Enhance producer access (24/7) to woody floral information, hybrid hazelnut production, processing, marketing, price and financial return information via an improved web-based market information system.

Currently the Nebraska Forest Service has an entire web page/Market Information System devoted to woody florals, one of the few such web pages. This web site outlines woody florals with interesting color, shapes, buds, fruit, flowers and other marketable characteristics. The URL for this web site is www.nfs.unl.edu/documents/SpecialtyForest/growersguideweb2007. This site includes photos of woody floral plants, plant descriptions, growth requirements, propagation methods, harvest information, production information, labor requirements, establishment costs, fresh market information and potential problems. This site also gives those interested in woody florals contact information on the NWF (Nebraska Woody Florals) cooperative. Updates were implemented in 2007 with new updates and links added once a year or every other year depending on new information.

Objective #6
Increased farm profitability by using superior cultivars of both WFs and hazelnuts, and through more efficient processing procedures and equipment.

Using project funds, project participants have planted a wide array of plants that are proven performers in our climate as well as many species that are “new” to the area. The following is a list of plants that have been purchased for field trials with SARE funds:

Flowering Almond, Bittersweet, ‘Black Knight’ Buddleia, Nanking Cherry, Coralberry, Snowberry Blood twig dogwood, Cardinal Dogwood, Red twig dogwood, Yellow twig dogwood, Black pussy willow, Pussy willow, Curly willow, ‘Scarlet Curls’ willow, StreamCo willow, Superba willow, Belgium Red willow, Hutchinsons Yellow willow, Select pussy willow, Black Maul willow, Vitelina willow, Chermesina willow, American willow, Yellow weeping willow, Giant pussy willow, Green Dicks willow, Flame willow, Fantail willow, Blue mist spirea, Candidissima Viburnum, Notcott Viburnum, Calvescens Viburnum, Nanny berry Viburnum, Wentworth Viburnum, Mariesii Viburnum, Winterhazel, Mt. Airy Fothergilla, Large Fothergilla, Arnold’s Witchhazel, Primavera Witchhazel, Pallida Witchhazel, Coral bark willow, Yellow flame willow, Yellow curly willow, Sweet birch, Winter Red Holly, Southern Gentleman Holly.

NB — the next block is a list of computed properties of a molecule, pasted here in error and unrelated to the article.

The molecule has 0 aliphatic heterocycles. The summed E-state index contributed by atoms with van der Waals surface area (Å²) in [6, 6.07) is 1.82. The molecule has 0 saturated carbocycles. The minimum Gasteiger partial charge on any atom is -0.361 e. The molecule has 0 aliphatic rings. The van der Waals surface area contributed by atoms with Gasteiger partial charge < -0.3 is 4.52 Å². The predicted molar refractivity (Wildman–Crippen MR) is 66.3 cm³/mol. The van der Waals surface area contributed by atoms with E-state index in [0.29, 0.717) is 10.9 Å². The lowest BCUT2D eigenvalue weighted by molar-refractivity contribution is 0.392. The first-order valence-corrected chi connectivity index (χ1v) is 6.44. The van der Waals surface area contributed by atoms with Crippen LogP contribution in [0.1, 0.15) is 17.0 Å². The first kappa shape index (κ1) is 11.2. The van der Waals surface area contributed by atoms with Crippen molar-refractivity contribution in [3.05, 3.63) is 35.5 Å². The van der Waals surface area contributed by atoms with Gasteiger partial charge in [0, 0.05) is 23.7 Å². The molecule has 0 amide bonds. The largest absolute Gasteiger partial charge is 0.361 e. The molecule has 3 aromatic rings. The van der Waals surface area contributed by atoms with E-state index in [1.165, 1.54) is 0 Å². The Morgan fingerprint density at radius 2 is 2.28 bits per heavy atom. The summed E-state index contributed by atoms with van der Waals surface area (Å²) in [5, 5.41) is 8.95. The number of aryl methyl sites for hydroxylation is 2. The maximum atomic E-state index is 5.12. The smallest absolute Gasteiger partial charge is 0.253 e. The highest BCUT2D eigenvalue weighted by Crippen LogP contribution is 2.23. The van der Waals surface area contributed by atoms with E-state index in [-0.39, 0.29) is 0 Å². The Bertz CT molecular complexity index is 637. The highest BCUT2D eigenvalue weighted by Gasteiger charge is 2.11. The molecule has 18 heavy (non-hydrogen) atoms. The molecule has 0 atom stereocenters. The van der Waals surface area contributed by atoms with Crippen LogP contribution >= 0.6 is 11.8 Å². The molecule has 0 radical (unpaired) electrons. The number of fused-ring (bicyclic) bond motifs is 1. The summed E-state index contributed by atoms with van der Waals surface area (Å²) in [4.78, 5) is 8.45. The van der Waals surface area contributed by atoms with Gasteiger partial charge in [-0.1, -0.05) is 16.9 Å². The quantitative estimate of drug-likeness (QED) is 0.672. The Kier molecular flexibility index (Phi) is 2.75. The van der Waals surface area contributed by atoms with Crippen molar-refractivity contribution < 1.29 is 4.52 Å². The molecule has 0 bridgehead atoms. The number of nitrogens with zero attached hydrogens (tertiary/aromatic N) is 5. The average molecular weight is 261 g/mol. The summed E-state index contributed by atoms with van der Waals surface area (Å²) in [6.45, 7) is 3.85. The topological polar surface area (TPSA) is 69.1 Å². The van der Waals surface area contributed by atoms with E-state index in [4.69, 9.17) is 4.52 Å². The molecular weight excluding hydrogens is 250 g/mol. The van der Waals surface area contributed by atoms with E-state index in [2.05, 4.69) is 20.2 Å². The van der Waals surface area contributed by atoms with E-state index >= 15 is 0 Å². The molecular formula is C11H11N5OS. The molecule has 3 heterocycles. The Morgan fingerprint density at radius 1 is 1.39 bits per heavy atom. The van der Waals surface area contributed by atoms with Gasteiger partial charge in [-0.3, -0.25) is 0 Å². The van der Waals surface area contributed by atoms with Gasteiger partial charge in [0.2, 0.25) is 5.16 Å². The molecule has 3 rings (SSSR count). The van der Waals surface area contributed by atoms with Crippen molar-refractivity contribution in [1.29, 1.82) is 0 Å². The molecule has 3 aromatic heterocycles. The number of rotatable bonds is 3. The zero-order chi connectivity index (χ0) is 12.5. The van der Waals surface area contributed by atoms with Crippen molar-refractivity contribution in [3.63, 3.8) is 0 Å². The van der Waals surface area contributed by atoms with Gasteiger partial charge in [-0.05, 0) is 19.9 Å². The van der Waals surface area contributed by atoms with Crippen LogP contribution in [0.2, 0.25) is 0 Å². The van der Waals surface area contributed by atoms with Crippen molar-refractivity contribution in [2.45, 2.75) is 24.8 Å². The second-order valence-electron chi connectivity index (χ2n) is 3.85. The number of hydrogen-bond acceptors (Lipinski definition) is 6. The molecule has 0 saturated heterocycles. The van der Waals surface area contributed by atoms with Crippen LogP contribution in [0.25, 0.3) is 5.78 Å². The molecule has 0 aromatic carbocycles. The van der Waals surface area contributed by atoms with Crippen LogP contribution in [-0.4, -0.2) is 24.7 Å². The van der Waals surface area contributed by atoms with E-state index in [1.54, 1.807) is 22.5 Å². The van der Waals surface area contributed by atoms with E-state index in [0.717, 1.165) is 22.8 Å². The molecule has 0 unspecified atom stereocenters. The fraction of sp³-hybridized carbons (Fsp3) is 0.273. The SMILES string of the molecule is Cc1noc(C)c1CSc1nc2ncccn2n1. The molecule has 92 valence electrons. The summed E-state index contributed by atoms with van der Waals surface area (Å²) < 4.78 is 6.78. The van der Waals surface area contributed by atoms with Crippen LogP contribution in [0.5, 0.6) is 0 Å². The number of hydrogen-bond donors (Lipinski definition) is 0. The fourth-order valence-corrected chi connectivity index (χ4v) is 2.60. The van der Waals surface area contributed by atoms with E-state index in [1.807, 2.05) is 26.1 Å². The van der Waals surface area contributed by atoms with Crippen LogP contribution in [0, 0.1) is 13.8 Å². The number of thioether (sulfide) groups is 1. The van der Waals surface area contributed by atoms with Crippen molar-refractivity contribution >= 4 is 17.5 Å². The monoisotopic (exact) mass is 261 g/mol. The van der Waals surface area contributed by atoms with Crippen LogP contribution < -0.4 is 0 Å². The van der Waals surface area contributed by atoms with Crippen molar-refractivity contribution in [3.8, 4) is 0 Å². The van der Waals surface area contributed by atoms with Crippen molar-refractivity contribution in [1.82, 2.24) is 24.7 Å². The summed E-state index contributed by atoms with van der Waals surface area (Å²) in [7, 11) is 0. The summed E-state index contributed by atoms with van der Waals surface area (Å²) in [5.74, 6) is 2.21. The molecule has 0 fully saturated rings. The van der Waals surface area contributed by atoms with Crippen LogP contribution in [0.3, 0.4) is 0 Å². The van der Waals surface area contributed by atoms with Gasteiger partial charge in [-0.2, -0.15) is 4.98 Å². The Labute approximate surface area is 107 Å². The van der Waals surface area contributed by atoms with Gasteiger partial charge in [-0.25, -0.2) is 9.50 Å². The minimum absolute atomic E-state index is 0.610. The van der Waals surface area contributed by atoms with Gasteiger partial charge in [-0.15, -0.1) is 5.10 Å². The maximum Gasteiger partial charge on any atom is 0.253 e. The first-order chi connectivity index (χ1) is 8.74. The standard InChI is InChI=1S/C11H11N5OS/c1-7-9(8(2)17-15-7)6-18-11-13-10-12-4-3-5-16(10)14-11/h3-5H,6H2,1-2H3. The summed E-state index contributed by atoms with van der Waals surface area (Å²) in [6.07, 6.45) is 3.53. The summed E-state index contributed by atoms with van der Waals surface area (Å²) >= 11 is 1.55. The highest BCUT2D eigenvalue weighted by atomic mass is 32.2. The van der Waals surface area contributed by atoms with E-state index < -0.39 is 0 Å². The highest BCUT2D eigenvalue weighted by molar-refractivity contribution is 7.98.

The project also purchased a complete drip irrigation system for each participant to ensure good plant survival and growth. A strapping machine was also purchased to reduce labor and speed the bundling and strapping of harvested woody florals. It has been of great help to growers interested in improved processing efficiencies.

Objective #7
Successful hazelnut tissue culture leading to the capacity to mass produce superior disease-resistant, hybrid hazelnut seedlings at a low cost

Working in conjunction with the National Arbor Day Foundation, an ambitious research project was started in the fall of 2002. The focus of this project was to screen a planting of 5,000 hazelnut plants for yield potential. Thanks in part to this SARE grant this project is still on-going. Ten potential new cultivars have been identified and yield data from the top 100 producing plants is still being collected each fall. We are currently working with Rutgers University to screen these plants for a devastating hazelnut disease called Eastern Filbert Blight (EFB) that would limit their commercialization. These top producers have also been tested for their oil content and oil physical and chemical characteristics in collaboration with scientists at the Biological Systems Engineering department at the University of Nebraska. Tissue culture of those plants that have been identified as top producers as well as those plants that have EFB (Eastern Filbert Blight) resistance is the next step. As a direct result of the continued collaborative work on hybrid hazelnuts supported by this project, a consortium composed of the Nebraska Forest Service, Rutgers University, Oregon State University and the Arbor Day Foundation was formed to commercialize the hybrid hazelnut in the next ten years. The consortium recently submitted a $1,000,000 grant request to the USDA to support this effort. The project coordinator also has been investigating various types of nut processing equipment that may be applicable for processing hybrid hazelnuts. several machine designs have been identified and may be purchased (using seperate funding) this fall.